I’m not a fan of this term to be honest. Why? Well, it’s not only subjective to each individual’s personal opinion (vegan, paleo etc), but it’s undefined and usually refers to what they don’t eat; carbs, fats, sugar etc. instead of what they actually do eat.
Defining something by which it’s not, tends to lead to a negative mindset and associations as they demonise that which they don’t consume. A mindset which isn’t healthy, especially when attached to health, wellness and food.
Have you ever asked someone who looks great what they ate, only to receive a list all the things that they don’t? It’s unhelpful and gets pretty boring.
Healthy eating in my opinion, is when you’re eating real (minimally processed) foods in a quantity which keeps you satisfied and energised, ultimately leading to you feeling good. Which inevitably leads to you looking better too.
Healthy eating should also provide your body with what it needs; Low carb? Low sugar? Anti-inflammatory? More carbs? More food? Less alcohol?
Too often do I see people blindly following an eating style, which causes them more harm than good, all because they believe it’s the healthiest way to eat. If you asked a Vegan, Vegetarian, Carnivore or Omnivore if they ate healthily, they’d without a doubt answer yes, yet in the same breadth claim that the others didn’t.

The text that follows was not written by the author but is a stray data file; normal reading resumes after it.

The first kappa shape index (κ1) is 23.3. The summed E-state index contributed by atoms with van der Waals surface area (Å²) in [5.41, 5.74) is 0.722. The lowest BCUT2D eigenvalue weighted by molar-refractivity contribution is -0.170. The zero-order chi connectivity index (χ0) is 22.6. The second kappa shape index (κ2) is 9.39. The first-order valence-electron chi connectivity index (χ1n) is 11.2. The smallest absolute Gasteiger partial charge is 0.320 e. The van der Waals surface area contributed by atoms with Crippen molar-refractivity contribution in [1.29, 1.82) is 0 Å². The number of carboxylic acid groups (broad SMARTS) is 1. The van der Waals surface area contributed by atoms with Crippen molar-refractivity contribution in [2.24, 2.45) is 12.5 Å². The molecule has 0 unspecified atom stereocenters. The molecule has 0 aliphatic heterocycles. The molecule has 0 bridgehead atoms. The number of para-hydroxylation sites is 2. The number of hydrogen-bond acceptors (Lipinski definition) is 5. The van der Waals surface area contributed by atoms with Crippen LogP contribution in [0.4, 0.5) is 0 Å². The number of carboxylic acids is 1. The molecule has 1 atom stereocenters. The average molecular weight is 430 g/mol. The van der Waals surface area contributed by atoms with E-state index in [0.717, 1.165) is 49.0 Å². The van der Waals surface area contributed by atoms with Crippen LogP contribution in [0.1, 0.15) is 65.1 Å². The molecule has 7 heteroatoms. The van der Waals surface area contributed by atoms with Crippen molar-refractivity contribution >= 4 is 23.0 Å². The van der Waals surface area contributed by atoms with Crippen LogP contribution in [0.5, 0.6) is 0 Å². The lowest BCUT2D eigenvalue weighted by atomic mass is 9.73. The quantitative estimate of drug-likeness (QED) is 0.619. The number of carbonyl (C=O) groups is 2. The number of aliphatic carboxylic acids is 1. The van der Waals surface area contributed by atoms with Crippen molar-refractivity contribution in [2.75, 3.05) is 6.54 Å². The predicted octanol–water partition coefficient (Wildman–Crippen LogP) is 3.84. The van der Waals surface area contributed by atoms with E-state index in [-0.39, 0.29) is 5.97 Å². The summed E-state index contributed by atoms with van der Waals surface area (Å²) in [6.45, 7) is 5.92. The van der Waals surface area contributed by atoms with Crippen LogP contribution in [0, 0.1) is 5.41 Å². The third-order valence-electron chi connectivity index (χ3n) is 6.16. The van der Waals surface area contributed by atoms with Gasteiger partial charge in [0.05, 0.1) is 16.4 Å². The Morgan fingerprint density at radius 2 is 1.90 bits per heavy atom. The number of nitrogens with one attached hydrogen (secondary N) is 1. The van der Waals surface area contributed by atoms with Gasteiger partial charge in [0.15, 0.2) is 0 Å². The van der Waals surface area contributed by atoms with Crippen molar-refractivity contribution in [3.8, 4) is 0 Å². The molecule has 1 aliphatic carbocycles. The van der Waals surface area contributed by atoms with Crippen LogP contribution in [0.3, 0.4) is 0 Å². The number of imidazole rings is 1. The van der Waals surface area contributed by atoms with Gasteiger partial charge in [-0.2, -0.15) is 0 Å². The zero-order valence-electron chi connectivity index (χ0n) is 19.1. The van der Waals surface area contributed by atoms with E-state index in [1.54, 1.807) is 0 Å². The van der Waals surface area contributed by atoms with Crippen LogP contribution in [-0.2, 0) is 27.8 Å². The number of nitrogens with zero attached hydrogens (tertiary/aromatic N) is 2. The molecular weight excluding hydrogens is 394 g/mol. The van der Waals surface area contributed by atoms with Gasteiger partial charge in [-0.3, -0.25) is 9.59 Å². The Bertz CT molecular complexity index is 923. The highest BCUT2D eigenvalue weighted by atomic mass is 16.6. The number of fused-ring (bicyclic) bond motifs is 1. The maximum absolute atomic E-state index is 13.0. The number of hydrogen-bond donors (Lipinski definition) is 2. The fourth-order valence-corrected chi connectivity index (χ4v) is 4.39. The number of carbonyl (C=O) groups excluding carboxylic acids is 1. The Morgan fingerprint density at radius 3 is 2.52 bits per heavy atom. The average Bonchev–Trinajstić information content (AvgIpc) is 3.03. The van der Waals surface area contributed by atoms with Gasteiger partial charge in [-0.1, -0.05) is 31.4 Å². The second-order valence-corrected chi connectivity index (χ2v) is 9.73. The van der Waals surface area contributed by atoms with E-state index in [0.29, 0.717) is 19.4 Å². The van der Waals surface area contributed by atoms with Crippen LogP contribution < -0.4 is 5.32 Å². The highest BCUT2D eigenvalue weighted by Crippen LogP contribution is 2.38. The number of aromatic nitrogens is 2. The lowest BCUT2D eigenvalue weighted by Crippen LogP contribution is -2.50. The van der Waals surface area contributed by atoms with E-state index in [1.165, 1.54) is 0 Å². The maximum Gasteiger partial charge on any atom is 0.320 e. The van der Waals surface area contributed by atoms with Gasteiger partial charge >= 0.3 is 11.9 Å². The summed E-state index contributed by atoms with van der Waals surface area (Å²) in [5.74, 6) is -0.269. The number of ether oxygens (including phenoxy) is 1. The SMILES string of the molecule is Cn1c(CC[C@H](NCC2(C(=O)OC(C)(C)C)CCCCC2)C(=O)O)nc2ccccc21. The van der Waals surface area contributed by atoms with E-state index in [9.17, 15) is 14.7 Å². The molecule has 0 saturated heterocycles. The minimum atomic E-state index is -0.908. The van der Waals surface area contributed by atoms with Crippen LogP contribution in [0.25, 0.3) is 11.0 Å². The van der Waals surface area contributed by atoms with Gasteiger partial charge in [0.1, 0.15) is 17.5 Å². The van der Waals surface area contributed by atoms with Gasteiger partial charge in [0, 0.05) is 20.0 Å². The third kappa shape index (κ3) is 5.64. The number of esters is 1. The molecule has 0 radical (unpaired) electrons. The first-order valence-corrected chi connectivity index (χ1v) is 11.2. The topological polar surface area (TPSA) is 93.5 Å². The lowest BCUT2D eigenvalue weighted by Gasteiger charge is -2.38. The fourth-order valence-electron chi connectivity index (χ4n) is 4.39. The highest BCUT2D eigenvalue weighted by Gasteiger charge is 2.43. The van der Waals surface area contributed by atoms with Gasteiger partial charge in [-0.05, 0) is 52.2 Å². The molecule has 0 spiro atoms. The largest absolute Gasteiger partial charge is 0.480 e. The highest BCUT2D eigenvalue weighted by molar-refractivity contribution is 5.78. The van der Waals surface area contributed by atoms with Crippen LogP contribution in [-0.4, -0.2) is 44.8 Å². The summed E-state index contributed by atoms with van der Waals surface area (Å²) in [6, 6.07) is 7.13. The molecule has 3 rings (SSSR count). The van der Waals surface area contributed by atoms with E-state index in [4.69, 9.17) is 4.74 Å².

There’s a reason why we see so many common problems with each style of eating, for example; a Vegan’s lack of B12 and a Carnivore’s lack of fibre. This is because each eating preference clearly lacks the ability to offer EVERYTHING that the body needs. Leading to supplementation, which begs the question - whether this is truly beneficial for your long-term health?
The only thing that all of the above would agree on, is that it’s the quality of your choices which ultimately matter, however this is where we run into another problem which I have with the term, a problem which I believe too many forget; affordability and availability.
For instance, it’s tough to tell a single mother of 3, that she must only serve her children fresh, local and organic produce. Especially when she's already struggling to make ends meet, her kids don't like the taste (since they’re used to chemically enhances foods), and costs 4 times the amount of a loaf of bread and a packet of ham.
In this example, healthy eating would be including more fresh produce into her kid's meals, whilst trying to cut back on their consumption of cheap and sugar rich meals.
We seem to associate healthy eating with perfection, when actually it’s about simply choosing better.
Is it time for you to re-think about what healthy eating means to you?
I’d love to know what you think. Leave me a comment below.
Speak soon, JC.